Becoming a Freelance Programmer (Part 1)

Three years ago I dropped out of being a paid-employee and switched to being a consultant. I’ve had a number of people ask about my experiences as they’re interested in following a similar route. I’m going to write a short set of posts on the subject and I welcome questions.

Articles: Introduction, Successful Freelancing, Talking to People, Making a Sales Call, Books and Resources. First I should set the scene.

Why did I quit my job?

For five years I worked at the MASA Group developing A.I. software for ‘big industry’. Our company sat outside of the dot-com boom and bust, none of our products were associated with the web.

I was well-placed in the UK office as Senior Programmer and I ran projects between the UK and French offices, met clients and planned the technical future of our operations. Life was fun. I had however always wanted to be my own boss…

During the last year of my employment the company changed direction and the UK office was bought-out by my direct boss – the new focus wasn’t so much fun for me. The company had a tricky time figuring out who it serviced and what it offered and after a year I chose to resign and start my own consultancy.

The move was somewhat risky as I had no prior experience at being a contractor, no track record for agencies and no private client list for consulting work. I took out a £7,000 loan – enough to cover several months worth of mortgage payments, and resigned. I had no savings as I’d just bought my first property.

Lesson – you need several months worth of living expenses if you’re going to switch to selling your skills. You either want money put aside or a loan which you’ll need to repay. I opted for a 7 year repayment term to give myself plenty of room (I repaid the loan inside of 2 years) .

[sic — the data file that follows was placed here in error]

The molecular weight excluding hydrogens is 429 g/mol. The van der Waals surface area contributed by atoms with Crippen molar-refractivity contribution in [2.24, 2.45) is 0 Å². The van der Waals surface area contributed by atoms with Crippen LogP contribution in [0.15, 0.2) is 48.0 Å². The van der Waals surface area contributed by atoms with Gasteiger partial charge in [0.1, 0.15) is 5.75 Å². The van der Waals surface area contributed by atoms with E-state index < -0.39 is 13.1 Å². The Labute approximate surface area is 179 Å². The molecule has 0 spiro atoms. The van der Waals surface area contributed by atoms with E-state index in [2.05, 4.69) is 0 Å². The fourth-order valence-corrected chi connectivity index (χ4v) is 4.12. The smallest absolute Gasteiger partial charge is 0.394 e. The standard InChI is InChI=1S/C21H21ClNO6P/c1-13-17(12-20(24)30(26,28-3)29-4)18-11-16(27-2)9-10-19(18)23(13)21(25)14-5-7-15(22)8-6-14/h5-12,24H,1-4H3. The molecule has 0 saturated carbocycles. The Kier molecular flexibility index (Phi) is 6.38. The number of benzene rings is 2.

Freelancing as a Consultant A.I. Researcher

I founded Mor Consulting Ltd. in 2004 as a 1-man company. I needed a limited company as some of my consultancy clients would only want to bill to a Ltd. company rather than a sole-tradership.

Founding the company cost £250 via an accountant, for note my yearly accountancy fees are roughly £500 (paid after year-end accounts are completed).

My accountant (Bristow Still) made the process super-simple, I had no prior experience in founding a company yet the process was painless and completed in a few weeks with just a few things to sign. Having an account in the same town as you is convenient – visiting them to ask questions and sign forms makes life easy.

Spreading your Name (Marketing!)

The hardest things I found were the fact that nobody knew that I was:

  1. Available
  2. Skilled in certain niches (programming, artificial intelligence, leadership)

The solution was to talk to all of my friends and past associates and let them know about my change in status, my new availability and what I’d be interested in doing. Each email was hand-crafted, targeted towards their business (for past associates) and personal. Never spam your friends.

The response was very helpful and quickly I was offered various pieces of generic contract programming work, often for short term jobs (1-2 months each), all local to Brighton.

The Sussex Innovation Centre is a great example of a useful hub – 70 tech companies, all small, most hungry for extra resources. You can visit lots of related companies and obtain friendly referrals with a minimum of effort – maximising your ability to search for new work.

Spreading your name and skills around is likely to be the most important thing that you do whilst you get established (which could take a year). It is also the most time-costly – I spent 2 months spreading word around before interesting A.I.-related things came my way.

At first I had to be liberal in what I accepted – anything coding related that paid the bills was useful. Quickly I worked to accept only A.I.-related work as that would help to build my reputation, from there I never looked back.

Right now I’m going through a similar exercise with my second start-up and our new professional screencasting arm, a new part of business inside ShowMeDo.

What do you want to know?